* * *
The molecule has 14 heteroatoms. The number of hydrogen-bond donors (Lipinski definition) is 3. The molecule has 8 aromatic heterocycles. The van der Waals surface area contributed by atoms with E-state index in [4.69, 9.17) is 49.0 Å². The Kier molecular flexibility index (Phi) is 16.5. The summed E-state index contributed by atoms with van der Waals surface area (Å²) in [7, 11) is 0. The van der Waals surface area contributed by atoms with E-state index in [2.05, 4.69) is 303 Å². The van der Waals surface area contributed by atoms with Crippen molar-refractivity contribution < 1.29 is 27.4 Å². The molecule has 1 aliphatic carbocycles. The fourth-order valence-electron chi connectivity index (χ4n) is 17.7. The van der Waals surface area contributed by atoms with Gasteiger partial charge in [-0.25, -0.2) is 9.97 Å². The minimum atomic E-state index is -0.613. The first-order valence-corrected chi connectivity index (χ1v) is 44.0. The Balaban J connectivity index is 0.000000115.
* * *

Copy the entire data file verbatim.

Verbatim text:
The molecule has 14 heteroatoms. The number of hydrogen-bond donors (Lipinski definition) is 3. The molecule has 8 aromatic heterocycles. The van der Waals surface area contributed by atoms with E-state index in [4.69, 9.17) is 49.0 Å². The Kier molecular flexibility index (Phi) is 16.5. The summed E-state index contributed by atoms with van der Waals surface area (Å²) in [7, 11) is 0. The van der Waals surface area contributed by atoms with E-state index in [2.05, 4.69) is 303 Å². The van der Waals surface area contributed by atoms with Crippen molar-refractivity contribution < 1.29 is 27.4 Å². The molecule has 1 aliphatic carbocycles. The fourth-order valence-electron chi connectivity index (χ4n) is 17.7. The van der Waals surface area contributed by atoms with Gasteiger partial charge in [-0.25, -0.2) is 9.97 Å². The minimum atomic E-state index is -0.613. The first-order valence-corrected chi connectivity index (χ1v) is 44.0. The Balaban J connectivity index is 0.000000115.